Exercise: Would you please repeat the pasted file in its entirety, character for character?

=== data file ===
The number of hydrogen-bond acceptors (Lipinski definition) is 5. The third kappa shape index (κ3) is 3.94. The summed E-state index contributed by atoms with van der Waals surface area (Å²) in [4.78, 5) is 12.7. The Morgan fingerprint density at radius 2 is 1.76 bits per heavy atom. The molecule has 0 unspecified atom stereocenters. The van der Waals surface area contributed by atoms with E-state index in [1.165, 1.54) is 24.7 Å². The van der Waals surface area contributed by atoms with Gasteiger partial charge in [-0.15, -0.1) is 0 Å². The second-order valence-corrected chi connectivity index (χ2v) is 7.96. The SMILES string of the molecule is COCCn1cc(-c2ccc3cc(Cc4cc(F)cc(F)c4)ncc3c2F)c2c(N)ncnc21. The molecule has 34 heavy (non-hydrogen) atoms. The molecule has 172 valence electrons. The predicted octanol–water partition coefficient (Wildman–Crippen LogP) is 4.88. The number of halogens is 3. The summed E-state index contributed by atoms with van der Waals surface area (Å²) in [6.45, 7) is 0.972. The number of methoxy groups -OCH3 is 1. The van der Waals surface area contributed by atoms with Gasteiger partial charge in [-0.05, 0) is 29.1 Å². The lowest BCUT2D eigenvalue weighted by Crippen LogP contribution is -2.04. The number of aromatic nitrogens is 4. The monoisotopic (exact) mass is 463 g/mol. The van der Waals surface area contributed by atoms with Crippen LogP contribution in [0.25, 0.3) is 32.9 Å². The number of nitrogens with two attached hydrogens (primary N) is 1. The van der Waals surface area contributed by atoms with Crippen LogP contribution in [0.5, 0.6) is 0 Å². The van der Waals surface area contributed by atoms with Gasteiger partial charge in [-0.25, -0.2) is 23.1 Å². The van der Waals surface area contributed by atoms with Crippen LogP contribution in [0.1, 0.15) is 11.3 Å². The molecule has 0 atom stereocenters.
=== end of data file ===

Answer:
The number of hydrogen-bond acceptors (Lipinski definition) is 5. The third kappa shape index (κ3) is 3.94. The summed E-state index contributed by atoms with van der Waals surface area (Å²) in [4.78, 5) is 12.7. The Morgan fingerprint density at radius 2 is 1.76 bits per heavy atom. The molecule has 0 unspecified atom stereocenters. The van der Waals surface area contributed by atoms with E-state index in [1.165, 1.54) is 24.7 Å². The van der Waals surface area contributed by atoms with Gasteiger partial charge in [-0.15, -0.1) is 0 Å². The second-order valence-corrected chi connectivity index (χ2v) is 7.96. The SMILES string of the molecule is COCCn1cc(-c2ccc3cc(Cc4cc(F)cc(F)c4)ncc3c2F)c2c(N)ncnc21. The molecule has 34 heavy (non-hydrogen) atoms. The molecule has 172 valence electrons. The predicted octanol–water partition coefficient (Wildman–Crippen LogP) is 4.88. The number of halogens is 3. The summed E-state index contributed by atoms with van der Waals surface area (Å²) in [6.45, 7) is 0.972. The number of methoxy groups -OCH3 is 1. The van der Waals surface area contributed by atoms with Gasteiger partial charge in [-0.05, 0) is 29.1 Å². The lowest BCUT2D eigenvalue weighted by Crippen LogP contribution is -2.04. The number of aromatic nitrogens is 4. The monoisotopic (exact) mass is 463 g/mol. The van der Waals surface area contributed by atoms with Crippen LogP contribution in [0.25, 0.3) is 32.9 Å². The number of nitrogens with two attached hydrogens (primary N) is 1. The van der Waals surface area contributed by atoms with Crippen LogP contribution in [0.5, 0.6) is 0 Å². The van der Waals surface area contributed by atoms with Gasteiger partial charge in [-0.25, -0.2) is 23.1 Å². The van der Waals surface area contributed by atoms with Crippen LogP contribution in [0.1, 0.15) is 11.3 Å². The molecule has 0 atom stereocenters.